A steam engine is a heat engine that performs mechanical work using steam as its working fluid.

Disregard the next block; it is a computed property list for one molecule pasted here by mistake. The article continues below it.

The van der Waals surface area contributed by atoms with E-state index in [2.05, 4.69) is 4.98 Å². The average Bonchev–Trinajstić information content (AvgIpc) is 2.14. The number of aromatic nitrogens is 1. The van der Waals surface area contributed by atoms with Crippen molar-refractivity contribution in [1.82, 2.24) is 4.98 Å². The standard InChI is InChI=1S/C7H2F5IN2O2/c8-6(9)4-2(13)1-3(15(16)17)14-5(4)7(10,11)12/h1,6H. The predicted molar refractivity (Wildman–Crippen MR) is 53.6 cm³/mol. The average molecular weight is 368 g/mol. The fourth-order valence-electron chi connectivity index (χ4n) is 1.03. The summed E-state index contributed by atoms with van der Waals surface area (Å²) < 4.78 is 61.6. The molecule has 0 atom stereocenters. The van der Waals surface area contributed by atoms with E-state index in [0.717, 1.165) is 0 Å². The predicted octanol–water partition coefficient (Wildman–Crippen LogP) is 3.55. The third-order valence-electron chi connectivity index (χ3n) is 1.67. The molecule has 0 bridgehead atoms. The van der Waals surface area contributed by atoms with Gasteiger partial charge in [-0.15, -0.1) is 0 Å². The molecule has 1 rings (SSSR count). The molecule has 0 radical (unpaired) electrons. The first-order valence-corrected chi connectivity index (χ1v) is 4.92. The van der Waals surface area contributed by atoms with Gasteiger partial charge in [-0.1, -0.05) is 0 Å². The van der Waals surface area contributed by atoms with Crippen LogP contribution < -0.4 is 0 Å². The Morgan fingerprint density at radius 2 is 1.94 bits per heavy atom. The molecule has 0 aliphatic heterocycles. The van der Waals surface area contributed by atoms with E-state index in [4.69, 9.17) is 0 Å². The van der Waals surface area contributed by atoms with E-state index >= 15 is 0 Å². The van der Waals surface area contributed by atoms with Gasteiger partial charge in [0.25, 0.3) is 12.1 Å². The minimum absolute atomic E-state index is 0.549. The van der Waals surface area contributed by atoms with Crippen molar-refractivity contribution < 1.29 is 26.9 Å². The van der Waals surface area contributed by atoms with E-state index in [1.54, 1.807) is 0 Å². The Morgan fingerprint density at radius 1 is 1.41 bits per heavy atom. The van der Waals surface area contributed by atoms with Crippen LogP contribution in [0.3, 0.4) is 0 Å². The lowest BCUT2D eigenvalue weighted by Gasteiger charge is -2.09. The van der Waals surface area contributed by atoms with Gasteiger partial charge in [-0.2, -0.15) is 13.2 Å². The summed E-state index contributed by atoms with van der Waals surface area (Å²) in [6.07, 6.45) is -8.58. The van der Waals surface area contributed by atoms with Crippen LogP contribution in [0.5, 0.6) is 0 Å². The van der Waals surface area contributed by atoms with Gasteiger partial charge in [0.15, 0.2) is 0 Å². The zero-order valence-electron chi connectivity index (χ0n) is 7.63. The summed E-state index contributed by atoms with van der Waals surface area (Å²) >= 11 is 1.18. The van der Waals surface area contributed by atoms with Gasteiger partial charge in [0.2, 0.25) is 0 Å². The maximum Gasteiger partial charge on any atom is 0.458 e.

Steam engines (heat engines using boiling water to produce mechanical motion) have a long history, going back at least 2000 years. Early devices were not practical power producers, but more advanced designs producing usable power have become a major source of mechanical power over the last 300 years, enabling the industrial revolution, beginning with applications for mine water removal using vacuum engines. Subsequent developments using pressurized steam and conversion to rotary motion enabled the powering of a wide range of manufacturing machinery anywhere water and coal or wood fuel could be obtained, previously restricted only to locations where water wheels or windmills could be used. Significantly, this power source would later be applied to prime movers, mobile devices such as steam tractors and railway locomotives. Modern steam turbines generate about 80 percent of the electric power in the world using a variety of heat sources.